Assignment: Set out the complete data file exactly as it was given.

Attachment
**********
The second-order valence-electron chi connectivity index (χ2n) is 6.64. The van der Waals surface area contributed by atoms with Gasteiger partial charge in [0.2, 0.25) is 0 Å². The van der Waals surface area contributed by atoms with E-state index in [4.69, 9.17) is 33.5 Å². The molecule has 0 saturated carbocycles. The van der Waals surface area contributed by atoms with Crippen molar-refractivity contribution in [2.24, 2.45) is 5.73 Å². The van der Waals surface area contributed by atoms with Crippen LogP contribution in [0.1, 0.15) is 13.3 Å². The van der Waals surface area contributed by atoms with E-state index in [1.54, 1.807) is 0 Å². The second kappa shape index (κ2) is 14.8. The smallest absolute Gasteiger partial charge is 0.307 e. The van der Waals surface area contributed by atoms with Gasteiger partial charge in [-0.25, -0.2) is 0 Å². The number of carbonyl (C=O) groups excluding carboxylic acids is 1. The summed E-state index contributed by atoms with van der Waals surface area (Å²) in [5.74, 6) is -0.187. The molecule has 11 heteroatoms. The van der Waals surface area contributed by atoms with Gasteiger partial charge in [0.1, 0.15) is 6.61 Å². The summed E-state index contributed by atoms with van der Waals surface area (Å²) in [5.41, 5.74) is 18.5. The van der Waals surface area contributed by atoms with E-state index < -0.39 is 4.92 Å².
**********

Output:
The second-order valence-electron chi connectivity index (χ2n) is 6.64. The van der Waals surface area contributed by atoms with Gasteiger partial charge in [0.2, 0.25) is 0 Å². The van der Waals surface area contributed by atoms with E-state index in [4.69, 9.17) is 33.5 Å². The molecule has 0 saturated carbocycles. The van der Waals surface area contributed by atoms with Crippen molar-refractivity contribution in [2.24, 2.45) is 5.73 Å². The van der Waals surface area contributed by atoms with Crippen LogP contribution in [0.1, 0.15) is 13.3 Å². The van der Waals surface area contributed by atoms with E-state index in [1.54, 1.807) is 0 Å². The second kappa shape index (κ2) is 14.8. The smallest absolute Gasteiger partial charge is 0.307 e. The van der Waals surface area contributed by atoms with Gasteiger partial charge in [-0.25, -0.2) is 0 Å². The number of carbonyl (C=O) groups excluding carboxylic acids is 1. The summed E-state index contributed by atoms with van der Waals surface area (Å²) in [5.74, 6) is -0.187. The molecule has 11 heteroatoms. The van der Waals surface area contributed by atoms with Gasteiger partial charge in [0.1, 0.15) is 6.61 Å². The summed E-state index contributed by atoms with van der Waals surface area (Å²) in [5.41, 5.74) is 18.5. The van der Waals surface area contributed by atoms with E-state index < -0.39 is 4.92 Å².